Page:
Tag Archives: World War One

Why no statue ? (10)

Last time, I revealed that, up to and including the Second Boer War…….

“in every war fought by British forces they lost more men to typhoid than to the enemy”.

That was easily true of the Crimean War where 4,602 were killed in battle and 17,580 by typhoid. It was certainly true too of the Second Boer War and it would have been true of World War One, but for Almroth Wright.

Once he had seen the efficacy of his vaccine, Almroth gradually convinced the people in charge of the British armed forces of two measures which they absolutely had to take. Firstly, all military personnel would have to be injected, whatever they personally thought about it. Secondly, from 1910 onwards, around 10,000,000 vaccine doses had to be made immediately available for the troops.

As a consequence, when World War One began, the British Army was the only one with 100% vaccination of its troops against typhoid. In the Boer War in South Africa, there were 105 cases of typhoid per 1,000 troops and the death rate was 14.6 per 1,000 troops. In World War One though, there were 2.35 cases of typhoid per 1,000 troops and the death rate was 0.139 per 1,000 troops.

The result was that the British Empire suffered an appalling total of 1,118,264 casualties but the vast majority of them were on the battlefield. If the war had taken place without Almroth’s vaccine then the number of men and women to die would have been 2,236,529, and that would have been the figure if typhoid deaths were only one man more than those killed in action (which was extremely unlikely).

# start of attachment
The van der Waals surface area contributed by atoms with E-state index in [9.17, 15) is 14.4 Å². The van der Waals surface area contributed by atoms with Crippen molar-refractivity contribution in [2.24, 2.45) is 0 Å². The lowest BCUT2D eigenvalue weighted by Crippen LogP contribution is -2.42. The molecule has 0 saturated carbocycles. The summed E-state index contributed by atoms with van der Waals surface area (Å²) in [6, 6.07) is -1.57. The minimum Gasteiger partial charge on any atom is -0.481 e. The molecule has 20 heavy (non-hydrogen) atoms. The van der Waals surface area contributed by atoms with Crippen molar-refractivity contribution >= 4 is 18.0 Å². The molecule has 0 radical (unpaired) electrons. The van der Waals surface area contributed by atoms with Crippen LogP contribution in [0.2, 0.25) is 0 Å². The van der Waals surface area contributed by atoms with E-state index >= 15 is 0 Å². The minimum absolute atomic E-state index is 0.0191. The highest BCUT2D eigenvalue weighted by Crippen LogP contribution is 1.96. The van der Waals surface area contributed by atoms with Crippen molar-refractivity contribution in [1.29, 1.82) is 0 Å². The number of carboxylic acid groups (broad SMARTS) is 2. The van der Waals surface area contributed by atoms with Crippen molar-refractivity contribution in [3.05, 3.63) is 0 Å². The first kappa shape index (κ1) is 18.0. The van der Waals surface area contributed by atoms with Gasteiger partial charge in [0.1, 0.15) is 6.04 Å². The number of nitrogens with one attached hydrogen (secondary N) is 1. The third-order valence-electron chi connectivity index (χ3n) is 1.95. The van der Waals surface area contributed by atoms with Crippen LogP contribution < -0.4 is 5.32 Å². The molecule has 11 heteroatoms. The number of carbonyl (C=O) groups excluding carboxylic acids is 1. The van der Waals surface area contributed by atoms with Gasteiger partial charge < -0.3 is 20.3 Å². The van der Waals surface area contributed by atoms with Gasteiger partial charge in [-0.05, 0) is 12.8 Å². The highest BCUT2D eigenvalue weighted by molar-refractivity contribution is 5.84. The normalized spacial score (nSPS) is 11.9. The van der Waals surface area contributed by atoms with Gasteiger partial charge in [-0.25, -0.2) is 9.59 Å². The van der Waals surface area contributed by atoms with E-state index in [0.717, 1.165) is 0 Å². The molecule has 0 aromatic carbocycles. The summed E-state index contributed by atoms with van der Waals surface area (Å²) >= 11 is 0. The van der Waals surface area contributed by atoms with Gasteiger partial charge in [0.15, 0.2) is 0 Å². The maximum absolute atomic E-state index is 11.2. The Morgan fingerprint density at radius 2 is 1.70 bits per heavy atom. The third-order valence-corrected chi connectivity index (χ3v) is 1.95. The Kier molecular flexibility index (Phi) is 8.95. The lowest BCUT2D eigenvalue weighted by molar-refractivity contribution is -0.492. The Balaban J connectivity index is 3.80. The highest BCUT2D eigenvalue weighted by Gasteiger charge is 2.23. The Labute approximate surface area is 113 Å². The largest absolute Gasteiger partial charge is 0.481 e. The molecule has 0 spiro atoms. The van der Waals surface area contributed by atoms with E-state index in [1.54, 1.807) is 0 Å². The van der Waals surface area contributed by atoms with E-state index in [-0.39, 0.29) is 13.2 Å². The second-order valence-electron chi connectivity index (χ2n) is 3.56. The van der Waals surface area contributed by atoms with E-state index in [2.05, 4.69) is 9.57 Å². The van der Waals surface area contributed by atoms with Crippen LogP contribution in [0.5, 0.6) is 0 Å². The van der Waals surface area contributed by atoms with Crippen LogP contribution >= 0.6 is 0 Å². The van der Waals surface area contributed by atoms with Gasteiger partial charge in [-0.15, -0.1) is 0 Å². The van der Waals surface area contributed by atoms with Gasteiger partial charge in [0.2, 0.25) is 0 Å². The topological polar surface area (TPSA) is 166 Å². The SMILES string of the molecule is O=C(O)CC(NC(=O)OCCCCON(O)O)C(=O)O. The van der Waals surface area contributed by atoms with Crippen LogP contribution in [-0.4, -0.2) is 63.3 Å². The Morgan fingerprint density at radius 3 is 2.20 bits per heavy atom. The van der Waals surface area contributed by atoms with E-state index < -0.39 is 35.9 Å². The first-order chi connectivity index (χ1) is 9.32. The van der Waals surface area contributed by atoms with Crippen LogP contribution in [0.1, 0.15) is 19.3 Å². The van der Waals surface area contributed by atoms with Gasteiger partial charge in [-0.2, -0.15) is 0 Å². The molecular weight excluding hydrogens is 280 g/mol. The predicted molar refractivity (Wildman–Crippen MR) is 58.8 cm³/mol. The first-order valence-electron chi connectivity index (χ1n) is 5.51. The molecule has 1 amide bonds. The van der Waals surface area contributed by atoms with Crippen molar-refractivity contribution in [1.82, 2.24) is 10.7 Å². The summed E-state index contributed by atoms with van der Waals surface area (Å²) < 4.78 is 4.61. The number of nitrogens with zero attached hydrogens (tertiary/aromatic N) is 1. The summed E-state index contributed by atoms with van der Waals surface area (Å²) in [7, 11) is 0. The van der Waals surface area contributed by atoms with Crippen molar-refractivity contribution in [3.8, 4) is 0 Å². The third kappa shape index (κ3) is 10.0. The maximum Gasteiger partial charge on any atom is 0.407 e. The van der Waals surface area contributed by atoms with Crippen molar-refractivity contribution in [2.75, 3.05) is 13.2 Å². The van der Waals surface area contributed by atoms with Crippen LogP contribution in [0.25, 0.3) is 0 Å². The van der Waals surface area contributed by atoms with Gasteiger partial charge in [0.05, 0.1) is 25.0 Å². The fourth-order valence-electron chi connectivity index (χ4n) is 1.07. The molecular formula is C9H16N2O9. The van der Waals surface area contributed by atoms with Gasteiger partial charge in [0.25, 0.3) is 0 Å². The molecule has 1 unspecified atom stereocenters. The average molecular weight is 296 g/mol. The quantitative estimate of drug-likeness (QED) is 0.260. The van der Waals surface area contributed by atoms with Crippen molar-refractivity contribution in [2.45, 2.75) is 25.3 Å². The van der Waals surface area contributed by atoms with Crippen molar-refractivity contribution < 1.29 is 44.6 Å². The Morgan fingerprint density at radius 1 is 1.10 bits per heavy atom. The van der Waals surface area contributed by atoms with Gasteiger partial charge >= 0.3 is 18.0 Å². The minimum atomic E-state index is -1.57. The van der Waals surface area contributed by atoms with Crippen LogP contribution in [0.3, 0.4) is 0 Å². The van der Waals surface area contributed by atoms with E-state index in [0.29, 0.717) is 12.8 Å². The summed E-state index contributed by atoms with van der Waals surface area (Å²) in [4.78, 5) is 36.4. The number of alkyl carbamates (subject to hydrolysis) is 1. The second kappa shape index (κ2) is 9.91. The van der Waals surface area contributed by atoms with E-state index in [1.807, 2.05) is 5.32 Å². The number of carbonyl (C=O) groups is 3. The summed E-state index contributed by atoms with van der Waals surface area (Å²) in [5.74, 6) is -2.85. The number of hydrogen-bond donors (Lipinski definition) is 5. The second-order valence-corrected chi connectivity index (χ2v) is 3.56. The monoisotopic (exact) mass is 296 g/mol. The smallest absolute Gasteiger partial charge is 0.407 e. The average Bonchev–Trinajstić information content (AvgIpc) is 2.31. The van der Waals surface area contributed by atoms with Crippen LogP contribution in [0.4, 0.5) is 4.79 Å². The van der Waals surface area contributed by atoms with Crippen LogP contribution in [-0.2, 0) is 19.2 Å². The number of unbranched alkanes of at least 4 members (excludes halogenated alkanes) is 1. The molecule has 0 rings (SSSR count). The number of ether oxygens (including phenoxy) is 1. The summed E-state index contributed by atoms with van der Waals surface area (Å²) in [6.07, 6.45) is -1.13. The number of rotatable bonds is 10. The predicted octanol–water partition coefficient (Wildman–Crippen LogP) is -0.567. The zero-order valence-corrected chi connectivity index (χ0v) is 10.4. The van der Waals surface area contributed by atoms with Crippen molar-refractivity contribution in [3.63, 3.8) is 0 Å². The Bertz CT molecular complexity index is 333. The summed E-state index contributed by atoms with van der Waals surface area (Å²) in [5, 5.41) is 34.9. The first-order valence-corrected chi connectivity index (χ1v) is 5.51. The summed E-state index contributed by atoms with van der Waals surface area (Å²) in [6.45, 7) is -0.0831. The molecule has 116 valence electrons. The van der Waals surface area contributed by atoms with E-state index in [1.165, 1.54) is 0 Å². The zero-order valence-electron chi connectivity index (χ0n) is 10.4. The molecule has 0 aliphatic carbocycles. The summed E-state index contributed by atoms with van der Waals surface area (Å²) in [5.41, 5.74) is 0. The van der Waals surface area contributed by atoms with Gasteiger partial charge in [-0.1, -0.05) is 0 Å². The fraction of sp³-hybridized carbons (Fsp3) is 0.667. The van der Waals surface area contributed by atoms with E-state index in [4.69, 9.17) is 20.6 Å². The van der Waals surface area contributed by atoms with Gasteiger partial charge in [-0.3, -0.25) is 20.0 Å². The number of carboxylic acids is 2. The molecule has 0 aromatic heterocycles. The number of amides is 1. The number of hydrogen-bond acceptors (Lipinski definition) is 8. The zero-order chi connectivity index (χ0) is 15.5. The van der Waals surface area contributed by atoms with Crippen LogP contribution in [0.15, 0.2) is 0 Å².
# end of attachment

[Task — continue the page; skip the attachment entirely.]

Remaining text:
Let’s imagine that World War One had been played by Boer War rules. In South Africa, 5,774 men died in combat, or of the wounds they received in combat and 14, 210 died of disease. That is a ratio of just about 2½ to one, disease and combat. I’m not sure that I can believe my own Maths, but that would give you a grand total of 3,354,792 dead by the end of World War One, if typhoid had killed soldiers at its usual rate.

Is that not enough to warrant a statue? A total of 2,236,528 lives saved if the calculations are done by Boer War rules.

Even after Almroth Wright’s work, typhoid did still break out here and there in Great Britain. Without really searching very hard, I found that there were outbreaks in Maidstone in Kent (1897), Southampton and Winchester (1902) and Lincoln, England (1905). There was one very famous outbreak in New York (1906), but the disease kept up its unhealthy average in Dublin (1908), Retford in Nottinghamshire (1912), Tideswell in Derbyshire (1915), Croydon (1937), Chatham (1938), Dundee (1938) and Aberdeen (1964). Presumably, the arrival of lorry loads of Almroth’s vaccine prevented these outbreaks from becoming really serious (with the exception of Typhoid Mary, of course, in New York in 1906). Here she is, nearest bed: